Freedom. It’s what Americans love about their cars. You can hop into and out of your car whenever you want; there’s no schedule to follow, no driver to wait for.

And that’s a major hurdle for the increasing numbers of drivers who are switching to public transit. The first challenge: How do I figure out when my next train is?

Way back when, railroads used bullhorns to tell riders when the next train was coming. Today, we’ve got laptops and phones, or those brochures that give you train schedules in their tiny print. But the vast majority of Metro-North riders still aren’t told if their train is late.

That’s what riders need, says Connecticut Commuter Rail Council Chairman Jim Cameron.

“If you tell me that my train is going to be five to 10 minutes late, that’s fine,” Cameron says. “Don’t leave me standing at the platform, peering down the track, wondering what happened to my train.”

The smartphone has helped revolutionize the way commuters get information – but not all transit agencies are cooperative. Several years ago, Greenwich web developer Chris Schoenfeld created a mobile application for phones called StationStops, that shared train schedules with users. At first, Metro-North told him he was stealing intellectual property. Then, officials told him some of his information might be wrong, and they didn’t want to be liable. Schoenfeld’s response: Maybe it is wrong some of the time, but his app has been downloaded by thousands of users.

“This is the way the internet works. Nothing works perfectly,” Schoenfeld says. “If you go onto Google Images, once in a while, you’re going to get a picture of a naked guy.That’s a much bigger offense than, ‘hey, my train’s two minutes late instead of ten.”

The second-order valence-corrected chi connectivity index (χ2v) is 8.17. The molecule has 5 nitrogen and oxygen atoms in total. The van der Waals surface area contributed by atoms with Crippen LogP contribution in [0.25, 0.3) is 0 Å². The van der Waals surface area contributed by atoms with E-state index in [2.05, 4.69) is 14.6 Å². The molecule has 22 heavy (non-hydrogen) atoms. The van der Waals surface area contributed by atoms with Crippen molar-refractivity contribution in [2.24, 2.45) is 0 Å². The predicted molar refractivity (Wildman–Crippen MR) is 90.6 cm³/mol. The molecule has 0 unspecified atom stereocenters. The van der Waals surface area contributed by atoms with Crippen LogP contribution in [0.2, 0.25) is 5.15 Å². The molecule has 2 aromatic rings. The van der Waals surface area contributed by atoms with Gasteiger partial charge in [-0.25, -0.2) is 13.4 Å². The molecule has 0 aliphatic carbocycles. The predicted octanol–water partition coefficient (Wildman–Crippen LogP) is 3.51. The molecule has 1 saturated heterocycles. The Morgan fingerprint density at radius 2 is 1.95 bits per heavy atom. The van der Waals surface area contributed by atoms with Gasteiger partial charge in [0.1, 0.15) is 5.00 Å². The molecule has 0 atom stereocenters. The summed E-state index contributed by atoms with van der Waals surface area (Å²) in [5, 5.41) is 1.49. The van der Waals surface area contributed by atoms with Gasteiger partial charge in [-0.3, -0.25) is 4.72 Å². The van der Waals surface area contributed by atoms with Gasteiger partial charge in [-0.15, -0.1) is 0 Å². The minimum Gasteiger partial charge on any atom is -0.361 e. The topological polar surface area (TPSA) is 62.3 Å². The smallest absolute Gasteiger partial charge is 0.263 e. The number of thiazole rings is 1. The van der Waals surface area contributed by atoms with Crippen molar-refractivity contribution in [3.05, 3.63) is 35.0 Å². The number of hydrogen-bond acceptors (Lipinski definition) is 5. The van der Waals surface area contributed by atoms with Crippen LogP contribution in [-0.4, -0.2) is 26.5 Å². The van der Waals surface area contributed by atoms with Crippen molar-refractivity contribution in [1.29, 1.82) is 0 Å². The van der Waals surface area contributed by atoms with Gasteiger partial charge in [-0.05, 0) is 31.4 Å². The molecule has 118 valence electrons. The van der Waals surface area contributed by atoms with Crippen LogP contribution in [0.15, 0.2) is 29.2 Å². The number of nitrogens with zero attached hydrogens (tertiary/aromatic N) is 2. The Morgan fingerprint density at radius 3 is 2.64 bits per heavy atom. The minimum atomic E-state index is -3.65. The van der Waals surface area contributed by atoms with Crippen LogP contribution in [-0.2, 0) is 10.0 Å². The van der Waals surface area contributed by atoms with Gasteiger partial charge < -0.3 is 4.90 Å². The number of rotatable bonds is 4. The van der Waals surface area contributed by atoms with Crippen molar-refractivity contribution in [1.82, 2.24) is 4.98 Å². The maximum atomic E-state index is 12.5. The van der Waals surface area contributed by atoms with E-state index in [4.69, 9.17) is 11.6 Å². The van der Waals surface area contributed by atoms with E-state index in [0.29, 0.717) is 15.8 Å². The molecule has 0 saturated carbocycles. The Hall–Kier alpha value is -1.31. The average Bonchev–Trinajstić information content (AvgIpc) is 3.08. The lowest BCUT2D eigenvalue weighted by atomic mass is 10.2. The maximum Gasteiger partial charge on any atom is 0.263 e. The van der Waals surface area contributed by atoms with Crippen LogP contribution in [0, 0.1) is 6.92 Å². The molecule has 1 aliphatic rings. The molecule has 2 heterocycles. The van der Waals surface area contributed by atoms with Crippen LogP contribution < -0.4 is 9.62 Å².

Now, app developers are waiting for Metro-North to start releasing real-time information about its trains to everyone. With new GPS technology on M8 rail cars, that could happen soon. But there’s still a long way to go. Commuters can’t even get real-time information about their trains at most rail stations.

Stamford Transportation Center is due for an overhaul, and when it’s finished, commuters will get up-to-date information right at the platform. But that won’t be cheap.

Tom Mitchell is director of customer communications for Metro-North. “We’re probably looking at $2 (million) to $3 million to really put the system we want in there.”

Just the new platform signs themselves, Mitchell says, would cost between $6,000 and $10,000 each. But hey, information is power!

Do you use an app on your smartphone to find out when your next train is? Let us know in the comments. Tomorrow, we’ll list out some of our favorites.

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